This sounds like pure conjecture. I don’t buy it. From my own experience, I would have to argue the opposite. When I’m talking to my wife on my way home from work, for example, I often will ask her to repeat what she said, because I had tuned it out while paying attention to other drivers at an intersection. And I know that when I’m having a discussion with a co-worker on the way to lunch, I frequently feel the need to look at them, taking my eyes off of the road. I never divert my eyes from the road while talking on the phone.

Another study by researchers at the University of Utah specifically claims that cell phones distract drivers more than passengers do. I must question their proof as well.

Two videos from the study show the dangers of driving while phone-chatting. In one, drivers using a hands-free device to talk on the phone inadvertently pass a highway exit that they had been instructed to take. In another, the drivers aren’t on the phone, but rather are chatting with a passenger. These drivers successfully take the rest-area exit because their passengers alert them to do so.

They claim that a chatty passenger is less distracting because they can point out hazards or remind drivers of exits. Now, the last time I checked, missing an exit is annoying and inconvenient, but it’s not dangerous. I’ve missed exits for many reasons, including conversing with passengers.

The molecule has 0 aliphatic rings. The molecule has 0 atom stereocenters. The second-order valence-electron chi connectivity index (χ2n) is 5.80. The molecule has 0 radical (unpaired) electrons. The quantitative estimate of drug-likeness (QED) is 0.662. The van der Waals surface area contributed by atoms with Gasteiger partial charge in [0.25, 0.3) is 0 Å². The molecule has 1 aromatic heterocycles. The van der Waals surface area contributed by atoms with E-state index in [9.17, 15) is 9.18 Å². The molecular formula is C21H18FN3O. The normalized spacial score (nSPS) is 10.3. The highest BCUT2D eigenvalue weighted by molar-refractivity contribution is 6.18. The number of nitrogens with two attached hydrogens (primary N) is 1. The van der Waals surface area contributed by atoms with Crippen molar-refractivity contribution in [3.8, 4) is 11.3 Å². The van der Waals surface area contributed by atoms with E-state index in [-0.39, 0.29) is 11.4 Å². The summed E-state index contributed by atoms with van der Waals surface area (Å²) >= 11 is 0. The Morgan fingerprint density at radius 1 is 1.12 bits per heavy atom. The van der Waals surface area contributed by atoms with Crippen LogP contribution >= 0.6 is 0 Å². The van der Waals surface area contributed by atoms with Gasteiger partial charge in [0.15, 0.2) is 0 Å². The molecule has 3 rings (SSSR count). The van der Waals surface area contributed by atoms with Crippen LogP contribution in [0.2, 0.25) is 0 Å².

There was also a Mythbusters episode in which they confirmed the myth that talking on a cell phone while driving is just as dangerous as driving under the influence. However, they weren’t using a hands-free headset—they were holding the phone and driving one-handed—and the conditions were unrealistic. They were on a course laid out with traffic cones, rather than on city streets, and they were being quizzed over the phone, having to figure out math problems and the like. When I’m talking on the phone while driving, the most difficult question I’m answering is “What should I fix for dinner?”

The studies mentioned above seem to me that they are trying to prove that talking on cell phones is dangerous, rather than taking an objective approach. I want to see a study that performs like testing on singing with music, eating, listening to an audio book or news broadcast, navigating menus on an in-dash display, and dealing with unruly children. I’m betting that many of these would be worse than talking on a hands-free phone. How many laws should we make about what drivers can’t do?